June 26, 2019

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Relaunching the Rabbit Ronin - Usagi Yojimbo Moves to IDW, but It Is Business as (Un)Usual.

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After two decades at Dark Horse, Stan Sakai has brought Usagi Yojimbo, the longest running independent creator owned comic to IDW Publishing. Dark Horse recently experienced another exodus of the entire Whedonverse lineup, but unlike the newly revamped Buffy: The Vampire Slayer that moved to BOOM! Studios, Usagi Yojimbo is merely changing publishers, not rebooting its entire history. In fact, these moves aren’t necessarily new for Stan Sakai as this latest change marks the fourth publisher for the rabbit.

He’s just going to let him get colored in this time around. That’s all. 

Yes, fans of Sakai’s output will likely be stunned to see colored interiors. I’ve been a Usagi reader since the end of my eighth grade year, and stepping into this series, I couldn’t help but be curious about how the IDW treatment would fare for Miyamoto, namely the aforementioned color and the explosion of nigh-infinite variant covers. One of the treats of Usagi Yojimbo has been Sakai’s minimalism, his presence as the auteur singularly crafting a cartooning masterpiece over more than thirty years. Long after indie books all but abandoned black and white printing, Sakai kept up the aesthetic, and it’s been a definitive trait for Usagi Yojimbo since the character’s Critters debut in 1984. 

And, to be fair, it’s not that I’m concerned color will change the tone of the story or remove some sort of novelty from the tale. I have no problems with the title evolving, or with Sakai taking a new approach to storytelling. My only concern would be any potential tradeoff in Sakai’s line art to give way to coloring. Fortunately, Sakai enlisted Tom Luth, co-collaborator on Groo and longtime Usagi cover colorist, for color duties on the IDW debut. Thus, what Usagi devotees can expect is interiors that resemble the past few years of covers – a clean, natural pallet that allows Sakai’s inking to come through. It won’t look Sakai’s painted versions of older covers or the Yokai graphic novel.



Tom Luth's colors are a nice addition to Sakai's line art, and it freshens up the approach to the series.
The new series starts with Sasuke embroiled in battle with a hoard of juvenile demons, because fighting demons is what Sasuke does. Our demon hunting fox friend encounters and defeats the father of the demon children before meeting a mythical lord who alerts him to dangers in Kuroyama Mura.  
Meanwhile, in Kuroyama Mura, Usagi is settling in to a somewhat unusual bunraku performance. There’s something about the play that seems to irk our hero, some enhanced verisimilitude that doesn’t sit quite right.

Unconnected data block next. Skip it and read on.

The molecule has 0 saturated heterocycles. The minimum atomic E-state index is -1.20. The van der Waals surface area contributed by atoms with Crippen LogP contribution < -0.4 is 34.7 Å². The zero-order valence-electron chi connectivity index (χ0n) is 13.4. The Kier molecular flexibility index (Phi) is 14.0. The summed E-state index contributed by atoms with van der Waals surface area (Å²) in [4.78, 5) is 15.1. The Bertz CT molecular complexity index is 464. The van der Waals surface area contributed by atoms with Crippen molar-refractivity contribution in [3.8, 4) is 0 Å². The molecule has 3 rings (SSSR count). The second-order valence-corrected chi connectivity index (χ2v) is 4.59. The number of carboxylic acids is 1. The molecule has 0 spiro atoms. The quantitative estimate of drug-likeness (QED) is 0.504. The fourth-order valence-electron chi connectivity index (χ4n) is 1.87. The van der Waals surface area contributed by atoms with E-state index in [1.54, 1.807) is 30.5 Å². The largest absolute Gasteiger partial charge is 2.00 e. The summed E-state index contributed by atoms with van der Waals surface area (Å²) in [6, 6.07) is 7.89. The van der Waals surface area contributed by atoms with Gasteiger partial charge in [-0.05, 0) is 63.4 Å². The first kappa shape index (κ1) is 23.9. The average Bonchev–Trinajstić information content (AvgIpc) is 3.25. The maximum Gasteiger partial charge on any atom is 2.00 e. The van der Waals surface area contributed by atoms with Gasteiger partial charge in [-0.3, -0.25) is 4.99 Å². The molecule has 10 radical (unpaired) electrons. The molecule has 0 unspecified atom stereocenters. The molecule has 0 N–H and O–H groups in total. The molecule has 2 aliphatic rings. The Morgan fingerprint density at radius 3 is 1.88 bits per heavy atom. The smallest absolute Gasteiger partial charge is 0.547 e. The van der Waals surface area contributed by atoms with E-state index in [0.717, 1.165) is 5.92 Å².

Speaking of unusual things, it takes twelve pages before the titular character appears, and even then, he’s just an audience member at the bunraku show. While there is something odd about waiting that long to introduce the title character in a brand new relaunch, it indicates for long time readers just how little this move will actually mean to the Usagi mythos and Sakai’s storytelling technique as a whole. It’s even less unusual considering Sakai’s most recent Usagi run that started with late 2017’s #161 and continued through the renumbered mini, The Hidden. Sakai has moved towards highlighting the ensemble cast he has built for Usagi, and he’s clearly been interested in developing the way Miyamoto interacts with characters and the community. Over the course of that run, Usagi and Inspector Ishida became close partners, and Sakai became less consumed with explaining the warrior’s and more interested in crafting mystery stories. 

Sakai seems to be setting up a mystery in this arc as well. Though Usagi is impressed by the execution of the bunraku performance, he clearly smells something fishy. It’s fair to say that he might be a little too impressed, and he’s hesitant to fully embrace Takagi-Sensei, the writer and narrator of the puppet dramas. Something about the blind dramaturg irks Usagi, and Sakai builds the tension gradually until the last panel reveal that sets up a major cliffhanger for issue two. 

Longtime fans of Usagi Yojimbo will be right at home with this series regardless of the addition of colors. Tom Luth’s work on this issue was a welcomed addition for me. My fears over any changes to Sakai’s style were assuaged almost immediately, and I found myself thoroughly enjoying Sakai’s world brought to life with Luth’s colors, especially the classic Sakai aerial view of town, a clear nod to the history of the series and an indication of the fact that Sakai won’t be breaking that sharply with any traditions.  

For newer readers enticed by the relaunch, they’ll be treated to Sakai’s intricate scenes, his deftness of style, and his expert pacing. There won’t be anything bombastic. Usagi Yojimbo is a series of charming subtlety, and style is on full display in this relaunch. There’s likely never a bad time to pick up a Usagi book, but if one ever felt intimidated by the long run of the series, this new IDW debut is a perfect excuse to dive in, especially before the inevitable IDW crossovers begin. (I know man of you are thinking Teenage Mutant Ninja Turtles, but I’m definitely suggesting Snake Eyes and Storm Shadow . . .)